As a mother, Schaffner underlines the disproportionate impact the pandemic has on women, with many navigating the double-stress of working as normal (or even more!) with childcare and home-schooling. “With the same amount of hours available in a day, we had to do the same amount of work plus care for our children 24/7,” she explains. “If we also wanted to get some sleep and practice basic self-care, it’s mathematically and practically impossible.” What’s more: these compromises come at a psychological cost. “The feeling of failing at the work-front and at the education/parenting front resulted in constant feelings of guilt and failure,” she continues. “It is totally unsurprising that many women suffered from severe burnout during the pandemic.”
How to Find Relief From Burnout
Set Firm Boundaries
In today’s world, setting boundaries is becoming increasingly harder and harder by the day – but that doesn’t mean you shouldn’t try. To start, saying no to things more often and creating structure, such as not checking work email or taking work phone calls after certain hours and on our days off, can make a difference. “I think email and phone checking are probably the worst rest-killers,” says Schaffner, “because they ensure that work matters are constantly on our mind, that we never let our thoughts dangle and wander, and that we fail to appreciate beauty and be properly present with our loved ones.”
Making time for self-care, whatever that looks like to you, is an essential part of preventing and treating burning out.“Some people gain energy via socialising and connecting with others, while others will refuel by walking in nature, reading, painting, baking, cooking, and doing sports,” explains Schaffner. “We need to find out what re-energises us, and this will be unique, also depending on whether we are introverts or extroverts.”
“If we spend a lot of time sitting and staring at a screen at work, we should do something else to recharge in the evening and at weekends – not just doom-scroll!” says Schaffner.” If we are out all day moving and talking to people, we might need quiet and stillness. Our resting behaviours should be different from what we do at work.” She also suggests trying and experiencing new things, learning about new topics and seeing new places and people. “This can help us to get out of our ruts and prevents the shrinking of our horizons,” says Schaffner.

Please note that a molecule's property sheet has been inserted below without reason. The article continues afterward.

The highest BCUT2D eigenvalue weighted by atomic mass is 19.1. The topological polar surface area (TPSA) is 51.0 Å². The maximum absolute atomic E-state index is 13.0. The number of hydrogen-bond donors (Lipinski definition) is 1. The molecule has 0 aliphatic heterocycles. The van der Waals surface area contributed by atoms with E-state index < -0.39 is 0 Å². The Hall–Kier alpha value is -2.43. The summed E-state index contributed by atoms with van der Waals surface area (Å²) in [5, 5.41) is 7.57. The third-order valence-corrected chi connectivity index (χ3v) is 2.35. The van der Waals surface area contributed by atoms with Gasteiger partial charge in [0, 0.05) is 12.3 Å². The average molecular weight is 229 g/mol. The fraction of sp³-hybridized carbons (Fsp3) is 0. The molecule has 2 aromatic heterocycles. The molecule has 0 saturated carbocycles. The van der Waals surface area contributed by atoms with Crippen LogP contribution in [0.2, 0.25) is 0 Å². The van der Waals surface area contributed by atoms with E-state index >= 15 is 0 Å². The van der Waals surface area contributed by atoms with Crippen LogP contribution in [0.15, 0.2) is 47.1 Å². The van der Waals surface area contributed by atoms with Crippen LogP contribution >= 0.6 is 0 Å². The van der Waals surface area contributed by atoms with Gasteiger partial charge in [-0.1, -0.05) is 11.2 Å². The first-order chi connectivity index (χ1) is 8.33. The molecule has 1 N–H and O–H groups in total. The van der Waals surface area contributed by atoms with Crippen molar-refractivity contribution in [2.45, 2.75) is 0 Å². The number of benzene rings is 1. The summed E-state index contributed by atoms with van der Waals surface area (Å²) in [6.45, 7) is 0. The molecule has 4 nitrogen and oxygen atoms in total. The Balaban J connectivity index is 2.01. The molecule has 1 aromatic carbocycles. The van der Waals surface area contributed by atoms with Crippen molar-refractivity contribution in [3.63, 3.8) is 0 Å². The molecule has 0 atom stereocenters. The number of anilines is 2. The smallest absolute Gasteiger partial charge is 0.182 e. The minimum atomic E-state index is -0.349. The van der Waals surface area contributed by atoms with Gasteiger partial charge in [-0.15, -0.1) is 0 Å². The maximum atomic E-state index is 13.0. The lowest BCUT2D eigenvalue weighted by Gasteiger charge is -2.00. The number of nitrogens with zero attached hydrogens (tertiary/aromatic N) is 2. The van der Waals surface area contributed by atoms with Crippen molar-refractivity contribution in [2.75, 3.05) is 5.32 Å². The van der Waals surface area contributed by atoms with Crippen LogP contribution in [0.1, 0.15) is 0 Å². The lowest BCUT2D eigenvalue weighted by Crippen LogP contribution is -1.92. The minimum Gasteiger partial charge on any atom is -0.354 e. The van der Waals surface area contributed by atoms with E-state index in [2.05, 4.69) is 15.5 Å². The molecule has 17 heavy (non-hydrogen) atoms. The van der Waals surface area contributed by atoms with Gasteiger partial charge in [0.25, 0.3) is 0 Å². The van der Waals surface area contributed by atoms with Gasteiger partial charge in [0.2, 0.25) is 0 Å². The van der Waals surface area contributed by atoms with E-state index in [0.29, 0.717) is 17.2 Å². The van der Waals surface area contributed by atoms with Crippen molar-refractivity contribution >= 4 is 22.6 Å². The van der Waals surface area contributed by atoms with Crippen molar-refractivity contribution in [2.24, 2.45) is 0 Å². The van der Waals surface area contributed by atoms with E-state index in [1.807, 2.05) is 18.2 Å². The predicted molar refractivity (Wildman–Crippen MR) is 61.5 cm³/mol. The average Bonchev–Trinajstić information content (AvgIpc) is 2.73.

Take Microbreaks And Implement Microchillers
Microbreaks are tiny, impromptu respites during the work day. “The latest research shows that microbreaks of five or 10 minutes is the ticket throughout the day: get up, look out a window, get a snack, step outside and feel the breeze on your face, walk around the block,” says Robinson. In a similar spirit, he recommends microchillers, which are small doses of self-care of five minutes or less throughout the day. Think: mindful observation and/or meditation. “Instead of thinking of all the things you ‘have to do’ (this activates your stress response or sympathetic nervous system) practice being in the present moment – listing as many sounds and sights as you can: the birds, traffic, just notice all the sounds you are aware of, things you see around you, smells in the air, the breeze through your hair for three to five minutes. Take a deep breath. This activates your rest and digest response of your parasympathetic system.”
Seek Support If Needed
While daily, long-term stress management is a key part of fighting burnout, counselling may be the missing piece to kick start your journey. “If all else fails, seek out a professional who can help you see the water you’re swimming in and guide you to develop a self-care plan to prevent burnout,” advises Robinson.
Change Your Outlook
“There are some things we can do to manage stress and to get better rest and take better care of ourselves, but there can also be systemic issues that drive us into states of burnout – no matter how resilient we are or how much yoga we do in our free time,” explains Schaffner. Break down what is or isn’t in your control. Your outlook is one thing you can adjust, and that can be a good place to start when looking to break out of burnout. “It’s a type of reframing,” says Robinson. “We turn the stressor around and ask, ‘How can I make this work to my advantage?’; ‘Can I find something positive in the negativity?’; or ‘What can I overcome or manage in this situation?’” He likens this kind of “flip your perspective” thinking, as he calls it, to moving your perspective from the zoom lens of a camera to the wide-angle lens. “It has immediate and powerful stress reduction qualities,” he says. Another “perspective expander” he offers to clients is looking for the gift in a “cosmic slap”, insisting there’s always more than one we overlook. “We call this ‘post-traumatic growth’ instead of ‘post-traumatic stress,’” he explains, adding that studies show that “when you look for meaning in adversity, it can enrich your life.”